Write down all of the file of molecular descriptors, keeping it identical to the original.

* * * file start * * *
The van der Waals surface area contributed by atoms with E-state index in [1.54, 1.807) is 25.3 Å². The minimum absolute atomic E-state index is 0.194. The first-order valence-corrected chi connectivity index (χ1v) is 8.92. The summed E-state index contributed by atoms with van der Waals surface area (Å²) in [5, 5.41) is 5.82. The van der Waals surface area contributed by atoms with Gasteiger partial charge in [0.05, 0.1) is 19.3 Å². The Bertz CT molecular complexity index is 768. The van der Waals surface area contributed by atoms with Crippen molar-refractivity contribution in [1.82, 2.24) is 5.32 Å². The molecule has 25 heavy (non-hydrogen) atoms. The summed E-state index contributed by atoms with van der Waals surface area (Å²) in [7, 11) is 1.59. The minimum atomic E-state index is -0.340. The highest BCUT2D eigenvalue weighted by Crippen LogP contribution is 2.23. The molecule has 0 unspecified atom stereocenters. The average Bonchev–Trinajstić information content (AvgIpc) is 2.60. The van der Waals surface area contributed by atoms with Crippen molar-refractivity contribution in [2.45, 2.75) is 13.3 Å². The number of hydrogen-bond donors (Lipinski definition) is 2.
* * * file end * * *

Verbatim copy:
The van der Waals surface area contributed by atoms with E-state index in [1.54, 1.807) is 25.3 Å². The minimum absolute atomic E-state index is 0.194. The first-order valence-corrected chi connectivity index (χ1v) is 8.92. The summed E-state index contributed by atoms with van der Waals surface area (Å²) in [5, 5.41) is 5.82. The van der Waals surface area contributed by atoms with Gasteiger partial charge in [0.05, 0.1) is 19.3 Å². The Bertz CT molecular complexity index is 768. The van der Waals surface area contributed by atoms with Crippen molar-refractivity contribution in [1.82, 2.24) is 5.32 Å². The molecule has 25 heavy (non-hydrogen) atoms. The summed E-state index contributed by atoms with van der Waals surface area (Å²) in [7, 11) is 1.59. The minimum atomic E-state index is -0.340. The highest BCUT2D eigenvalue weighted by Crippen LogP contribution is 2.23. The molecule has 0 unspecified atom stereocenters. The average Bonchev–Trinajstić information content (AvgIpc) is 2.60. The van der Waals surface area contributed by atoms with Crippen molar-refractivity contribution in [2.45, 2.75) is 13.3 Å². The number of hydrogen-bond donors (Lipinski definition) is 2.